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ee710e60-e9af-4739-b89d-64513ac8c5bb.jpg

 

Ran across this one while caching around Eau Claire, WI last weekend.

Edited by knowschad

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GCH6EG Pictures show a masive gear and a tree having a fight. So far no winners. Maybe in 50 years.
2355c21f-31e1-4795-96d6-a324bf5b5b5b.jpg

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As a child I helped my father remove a tree from a car or vice versa, that had gown to about 4 feet around and was growing from up through the gear shifter. It was a PITA but eventually thay both lost and the field was void of any obstacles. I wish I had a pic to show it. I have pics that would fit this post, just not with me. Maybe when I return to the states

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ee710e60-e9af-4739-b89d-64513ac8c5bb.jpg

 

Ran across this one while caching around Eau Claire, WI last weekend.

I'm thinking they need to add another sign:

 

Warning! Hunters will be eaten by trees! :)

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I guess whoever parked this wagon here forgot to come back.

 

01-tree_eating.jpg

 

 

That, my friend, is a genuine antique manure spreader. If you've never run one take my word for it.It's a crappy job!

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There is a fairly new Waymarking category devoted to this

Yeah, that category seems pretty sparse. Heck, this topic alone has about twice the number of pictured locations :D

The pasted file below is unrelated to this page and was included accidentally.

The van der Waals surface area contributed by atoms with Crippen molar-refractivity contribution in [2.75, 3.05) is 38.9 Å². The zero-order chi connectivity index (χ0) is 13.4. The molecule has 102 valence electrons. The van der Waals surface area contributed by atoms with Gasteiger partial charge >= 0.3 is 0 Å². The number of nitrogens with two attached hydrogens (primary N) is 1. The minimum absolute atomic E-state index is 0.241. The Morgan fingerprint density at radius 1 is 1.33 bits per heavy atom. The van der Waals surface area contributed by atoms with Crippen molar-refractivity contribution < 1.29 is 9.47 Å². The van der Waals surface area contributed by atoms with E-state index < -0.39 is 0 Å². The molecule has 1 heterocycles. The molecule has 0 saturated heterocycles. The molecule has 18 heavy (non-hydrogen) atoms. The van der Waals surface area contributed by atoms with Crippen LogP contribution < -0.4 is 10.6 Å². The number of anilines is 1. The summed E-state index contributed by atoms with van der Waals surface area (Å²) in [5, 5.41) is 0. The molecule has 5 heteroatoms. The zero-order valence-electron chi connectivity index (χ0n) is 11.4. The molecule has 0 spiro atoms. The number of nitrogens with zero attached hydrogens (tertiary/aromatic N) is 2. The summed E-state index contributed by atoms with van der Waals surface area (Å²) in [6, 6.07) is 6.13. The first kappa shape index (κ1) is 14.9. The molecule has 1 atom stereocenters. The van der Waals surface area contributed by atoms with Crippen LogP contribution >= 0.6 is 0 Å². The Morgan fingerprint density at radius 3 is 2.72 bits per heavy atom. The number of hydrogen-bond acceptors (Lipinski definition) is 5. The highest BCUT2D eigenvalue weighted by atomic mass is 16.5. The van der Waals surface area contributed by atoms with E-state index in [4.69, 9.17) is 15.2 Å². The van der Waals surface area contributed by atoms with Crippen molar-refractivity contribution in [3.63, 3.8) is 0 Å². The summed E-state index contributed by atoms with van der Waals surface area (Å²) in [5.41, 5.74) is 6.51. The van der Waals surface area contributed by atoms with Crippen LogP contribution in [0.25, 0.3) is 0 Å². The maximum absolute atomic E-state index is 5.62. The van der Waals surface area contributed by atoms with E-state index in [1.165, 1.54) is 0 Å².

Unfortunately, I get the feeling that the coordinates to the caches near the trees in this topic are probably not that of the tree themselves (or maybe they are for some of 'em, who knows), so I'm guessing one can't just copy over the data from geocaching to Waymarking.

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There is a fairly new Waymarking category devoted to this

Yeah, that category seems pretty sparse. Heck, this topic alone has about twice the number of pictured locations :D

 

Unfortunately, I get the feeling that the coordinates to the caches near the trees in this topic are probably not that of the tree themselves (or maybe they are for some of 'em, who knows), so I'm guessing one can't just copy over the data from geocaching to Waymarking.

 

Since I wrote the Omnivorous Trees category on Waymarking, I probably should put in a couple words in this thread...

 

The category is "sparse" because it's just a few months old. Categories grow as people post waymarks to them. One of the waymarks in that category has already made it as a Featured Waymark for the site and appears periodically on the main page as an example to newcomers of what Waymarking is about.

 

Omnivorous Trees are not always easy to find. I have not found one to post a waymark for, yet, and I wrote the category!

 

Waymarking does not conflict with Geocaching. We've had some great new additions to the category recently and I encourage others to post waymarks to this category, as well.

 

Omnivorous Trees